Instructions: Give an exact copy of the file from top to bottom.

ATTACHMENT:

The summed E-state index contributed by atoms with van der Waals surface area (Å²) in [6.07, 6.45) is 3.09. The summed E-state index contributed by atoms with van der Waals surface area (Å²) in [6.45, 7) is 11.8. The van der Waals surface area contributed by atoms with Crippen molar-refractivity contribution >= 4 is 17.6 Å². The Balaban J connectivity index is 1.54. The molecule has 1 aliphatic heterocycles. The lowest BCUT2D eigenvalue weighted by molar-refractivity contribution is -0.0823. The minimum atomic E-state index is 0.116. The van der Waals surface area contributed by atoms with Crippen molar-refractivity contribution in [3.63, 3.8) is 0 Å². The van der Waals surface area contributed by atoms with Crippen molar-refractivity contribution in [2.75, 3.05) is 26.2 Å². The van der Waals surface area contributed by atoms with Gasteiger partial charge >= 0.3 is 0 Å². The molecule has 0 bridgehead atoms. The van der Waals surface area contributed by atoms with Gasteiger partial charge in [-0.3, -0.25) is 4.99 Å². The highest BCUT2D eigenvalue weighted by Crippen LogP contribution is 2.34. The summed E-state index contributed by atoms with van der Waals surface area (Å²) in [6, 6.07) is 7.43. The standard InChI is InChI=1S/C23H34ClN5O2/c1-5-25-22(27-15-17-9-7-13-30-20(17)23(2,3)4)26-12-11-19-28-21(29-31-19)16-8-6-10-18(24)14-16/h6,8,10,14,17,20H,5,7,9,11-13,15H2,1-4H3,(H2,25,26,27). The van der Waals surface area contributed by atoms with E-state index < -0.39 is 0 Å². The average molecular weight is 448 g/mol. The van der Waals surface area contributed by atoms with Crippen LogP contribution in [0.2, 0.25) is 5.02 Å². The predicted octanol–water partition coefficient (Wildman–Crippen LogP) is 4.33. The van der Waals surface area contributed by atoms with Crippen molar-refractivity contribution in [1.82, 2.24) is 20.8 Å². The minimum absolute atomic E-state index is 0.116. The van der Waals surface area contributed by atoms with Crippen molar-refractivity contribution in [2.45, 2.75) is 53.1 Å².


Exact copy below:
The summed E-state index contributed by atoms with van der Waals surface area (Å²) in [6.07, 6.45) is 3.09. The summed E-state index contributed by atoms with van der Waals surface area (Å²) in [6.45, 7) is 11.8. The van der Waals surface area contributed by atoms with Crippen molar-refractivity contribution >= 4 is 17.6 Å². The Balaban J connectivity index is 1.54. The molecule has 1 aliphatic heterocycles. The lowest BCUT2D eigenvalue weighted by molar-refractivity contribution is -0.0823. The minimum atomic E-state index is 0.116. The van der Waals surface area contributed by atoms with Crippen molar-refractivity contribution in [3.63, 3.8) is 0 Å². The van der Waals surface area contributed by atoms with Crippen molar-refractivity contribution in [2.75, 3.05) is 26.2 Å². The van der Waals surface area contributed by atoms with Gasteiger partial charge >= 0.3 is 0 Å². The molecule has 0 bridgehead atoms. The van der Waals surface area contributed by atoms with Gasteiger partial charge in [-0.3, -0.25) is 4.99 Å². The highest BCUT2D eigenvalue weighted by Crippen LogP contribution is 2.34. The summed E-state index contributed by atoms with van der Waals surface area (Å²) in [6, 6.07) is 7.43. The standard InChI is InChI=1S/C23H34ClN5O2/c1-5-25-22(27-15-17-9-7-13-30-20(17)23(2,3)4)26-12-11-19-28-21(29-31-19)16-8-6-10-18(24)14-16/h6,8,10,14,17,20H,5,7,9,11-13,15H2,1-4H3,(H2,25,26,27). The van der Waals surface area contributed by atoms with E-state index < -0.39 is 0 Å². The average molecular weight is 448 g/mol. The van der Waals surface area contributed by atoms with Crippen LogP contribution in [0.2, 0.25) is 5.02 Å². The predicted octanol–water partition coefficient (Wildman–Crippen LogP) is 4.33. The van der Waals surface area contributed by atoms with Crippen molar-refractivity contribution in [1.82, 2.24) is 20.8 Å². The minimum absolute atomic E-state index is 0.116. The van der Waals surface area contributed by atoms with Crippen molar-refractivity contribution in [2.45, 2.75) is 53.1 Å².